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In a reevaluation of that period in Victorian illustration known as 'The Sixties,' a distinguished group of international scholars consider the impact of illustration on the act of reading; its capacity to reflect, construct, critique and challenge its audience's values; its response to older graphic traditions; and its assimilation of foreign influences. While focused on the years 1855 to 1875, the essays take up issues related to the earlier part of the nineteenth century and look forward to subsequent developments in illustration. The contributors examine significant figures such as Ford Madox Brown, Frederick Sandys, John Everett Millais, George John Pinwell, and Hablot Knight Browne in connection with the illustrated magazine, the mid-Victorian gift book, and changing visual responses to the novels of Dickens. Engaging with a number of theories and critical debates, the collection offers a detailed and provocative analysis of the nature of illustration: its production, consumption, and place within the broader contexts of mid-Victorian culture.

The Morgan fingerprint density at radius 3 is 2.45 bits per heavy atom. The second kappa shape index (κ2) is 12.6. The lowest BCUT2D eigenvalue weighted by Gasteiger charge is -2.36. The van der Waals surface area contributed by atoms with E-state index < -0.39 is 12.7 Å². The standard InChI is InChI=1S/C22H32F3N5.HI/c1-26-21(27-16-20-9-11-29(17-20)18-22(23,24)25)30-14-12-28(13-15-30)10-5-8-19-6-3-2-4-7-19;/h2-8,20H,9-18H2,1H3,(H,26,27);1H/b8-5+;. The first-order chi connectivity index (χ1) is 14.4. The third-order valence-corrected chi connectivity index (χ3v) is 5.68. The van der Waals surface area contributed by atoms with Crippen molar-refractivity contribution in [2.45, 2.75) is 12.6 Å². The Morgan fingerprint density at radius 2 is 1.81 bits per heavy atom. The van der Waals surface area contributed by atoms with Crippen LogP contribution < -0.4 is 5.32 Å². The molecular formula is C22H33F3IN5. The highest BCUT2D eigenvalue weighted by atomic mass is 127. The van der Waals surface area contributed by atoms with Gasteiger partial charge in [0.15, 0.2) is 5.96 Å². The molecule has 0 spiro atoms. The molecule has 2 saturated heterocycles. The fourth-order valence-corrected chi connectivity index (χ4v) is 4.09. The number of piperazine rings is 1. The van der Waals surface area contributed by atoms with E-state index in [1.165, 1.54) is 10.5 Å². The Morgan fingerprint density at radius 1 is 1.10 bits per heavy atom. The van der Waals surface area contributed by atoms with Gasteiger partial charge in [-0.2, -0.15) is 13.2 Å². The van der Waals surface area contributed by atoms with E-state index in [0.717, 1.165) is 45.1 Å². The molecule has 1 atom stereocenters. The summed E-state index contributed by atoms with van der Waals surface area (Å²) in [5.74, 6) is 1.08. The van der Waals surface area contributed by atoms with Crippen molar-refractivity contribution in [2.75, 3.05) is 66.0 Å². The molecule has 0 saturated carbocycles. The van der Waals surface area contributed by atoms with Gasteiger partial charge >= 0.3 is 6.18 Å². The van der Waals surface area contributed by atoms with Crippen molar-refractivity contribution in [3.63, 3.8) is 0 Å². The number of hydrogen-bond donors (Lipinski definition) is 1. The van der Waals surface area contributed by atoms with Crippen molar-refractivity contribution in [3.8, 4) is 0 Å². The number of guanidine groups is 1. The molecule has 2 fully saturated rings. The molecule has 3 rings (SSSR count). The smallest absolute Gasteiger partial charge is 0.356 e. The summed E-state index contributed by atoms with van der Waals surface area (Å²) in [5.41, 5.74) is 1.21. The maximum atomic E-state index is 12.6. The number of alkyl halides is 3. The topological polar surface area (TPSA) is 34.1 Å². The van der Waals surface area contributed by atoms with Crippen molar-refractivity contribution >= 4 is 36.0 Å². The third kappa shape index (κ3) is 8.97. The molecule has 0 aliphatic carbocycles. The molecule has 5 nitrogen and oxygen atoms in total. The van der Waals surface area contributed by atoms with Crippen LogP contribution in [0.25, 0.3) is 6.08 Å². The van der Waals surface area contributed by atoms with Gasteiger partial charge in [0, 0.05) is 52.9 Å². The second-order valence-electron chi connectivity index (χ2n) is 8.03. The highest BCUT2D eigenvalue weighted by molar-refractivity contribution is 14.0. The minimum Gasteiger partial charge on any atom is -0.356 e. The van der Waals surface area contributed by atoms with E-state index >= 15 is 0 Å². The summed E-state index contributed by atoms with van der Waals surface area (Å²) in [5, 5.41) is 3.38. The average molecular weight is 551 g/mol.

|Publisher:||Taylor & Francis|
|Sold by:||Barnes & Noble|
|File size:||22 MB|
|Note:||This product may take a few minutes to download.|
About the Author
Paul Goldman is Honorary Professor in the Department of English, Communication, and Philosophy at Cardiff University and Associate Fellow at the Institute of English Studies, School of Advanced Study, at the University of London, UK, and Simon Cooke, formerly of Birmingham University, is an independent scholar living in the UK.